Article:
cannabidiol seizures

Medical marijuana liquid extract may bring hope for children with severe epilepsy

April 13, 2015

Science Daily/American Academy of Neurology (AAN)

A medicinal liquid form of marijuana may show promise as a treatment for children with severe epilepsy that is not responding to other treatments, according to a study released today that will be presented at the American Academy of Neurology's 67th Annual Meeting in Washington, DC, April 18 to 25, 2015.

 

The study involved 213 people, ranging from toddlers to adults, with a median age of 11 who had severe epilepsy that did not respond to other treatments. Participants had Dravet syndrome and Lennox-Gastaut syndrome, epilepsy types that can lead to intellectual disability and lifelong seizures, as well as 10 other types of severe epilepsy.

 

The participants were given the drug cannabidiol, a component of marijuana that does not include the psychoactive part of the plant that creates a "high." The drug is a liquid taken daily by mouth. Participants all knew they were receiving the drug in the open-label study, which was designed to determine whether the drug was safe and tolerated well.

 

Researchers also measured the number of seizures participants had while taking the drug. For the 137 people who completed the 12-week study, the number of seizures decreased by an average of 54 percent from the beginning of the study to the end. Among the 23 people with Dravet syndrome who finished the study, the number of convulsive seizures had gone down by 53 percent by the end of the study. For the 11 people with Lennox-Gastaut syndrome who finished the study, there was a 55 percent reduction in the number of atonic seizures, which cause a sudden loss of muscle tone.

 

A total of 12 people, or 6 percent, stopped taking the drug due to side effects. Side effects that occurred in more than 10 percent of participants included drowsiness (21 percent), diarrhea (17 percent), tiredness (17 percent) and decreased appetite (16 percent).

 

Study author Orrin Devinsky, MD, of New York University Langone Comprehensive Epilepsy Center and a Fellow of the American Academy of Neurology, said that these are early findings and larger, placebo-controlled, double-blind trials are needed to measure the effectiveness of the drug.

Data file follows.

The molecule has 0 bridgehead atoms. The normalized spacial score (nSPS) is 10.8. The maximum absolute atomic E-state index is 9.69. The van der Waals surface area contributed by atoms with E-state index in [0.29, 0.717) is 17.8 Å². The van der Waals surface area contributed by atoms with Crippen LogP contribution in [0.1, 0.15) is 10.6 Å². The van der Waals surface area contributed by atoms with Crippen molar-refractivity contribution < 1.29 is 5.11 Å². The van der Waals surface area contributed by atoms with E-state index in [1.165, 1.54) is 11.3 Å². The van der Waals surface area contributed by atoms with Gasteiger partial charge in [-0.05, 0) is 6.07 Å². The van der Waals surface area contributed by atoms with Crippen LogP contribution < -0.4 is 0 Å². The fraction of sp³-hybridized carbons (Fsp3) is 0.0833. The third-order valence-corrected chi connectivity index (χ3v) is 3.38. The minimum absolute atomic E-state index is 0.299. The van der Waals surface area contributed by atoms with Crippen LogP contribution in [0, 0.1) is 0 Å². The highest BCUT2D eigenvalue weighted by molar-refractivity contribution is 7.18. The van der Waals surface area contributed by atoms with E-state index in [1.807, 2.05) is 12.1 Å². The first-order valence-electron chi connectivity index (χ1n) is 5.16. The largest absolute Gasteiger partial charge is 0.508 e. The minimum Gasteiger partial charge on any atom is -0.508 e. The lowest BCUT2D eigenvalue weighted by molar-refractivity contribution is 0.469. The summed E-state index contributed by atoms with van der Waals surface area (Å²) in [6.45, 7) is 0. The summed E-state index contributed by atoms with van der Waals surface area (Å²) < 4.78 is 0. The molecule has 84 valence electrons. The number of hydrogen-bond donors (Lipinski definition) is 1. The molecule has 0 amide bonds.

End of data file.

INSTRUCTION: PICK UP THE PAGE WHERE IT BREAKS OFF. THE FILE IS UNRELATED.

"So far there have been few formal studies on this marijuana extract," Devinsky said. "These results are of great interest, especially for the children and their parents who have been searching for an answer for these debilitating seizures."

https://www.sciencedaily.com/releases/2015/04/150413183743.htm

Cannabis-based medicine may reduce seizures for children with difficult-to-treat epilepsy

April 30, 2019

Science Daily/American Academy of Neurology

Taking a pharmaceutical formulation of cannabidiol, a cannabis-based medicine, cut seizures nearly in half for children with a rare and severe type of epilepsy called Dravet syndrome, according to a phase 3 study released today that will be presented at the American Academy of Neurology's 71st Annual Meeting in Philadelphia, May 4 to 10, 2019. Dravet syndrome, which starts in infancy, can lead to intellectual disability and frequent, prolonged seizures. Cannabidiol is derived from marijuana that does not include the psychoactive part of the plant that creates a "high."

 

"It's exciting to be able to offer another alternative for children with this debilitating form of epilepsy and their families," said study author Ian Miller, MD, of Nicklaus Children's Hospital, formerly Miami Children's Hospital, in Florida. "The children in this study had already tried an average of four epilepsy drugs with no success and at the time were taking an average of three additional drugs, so to have this measure of success with cannabidiol is a major victory."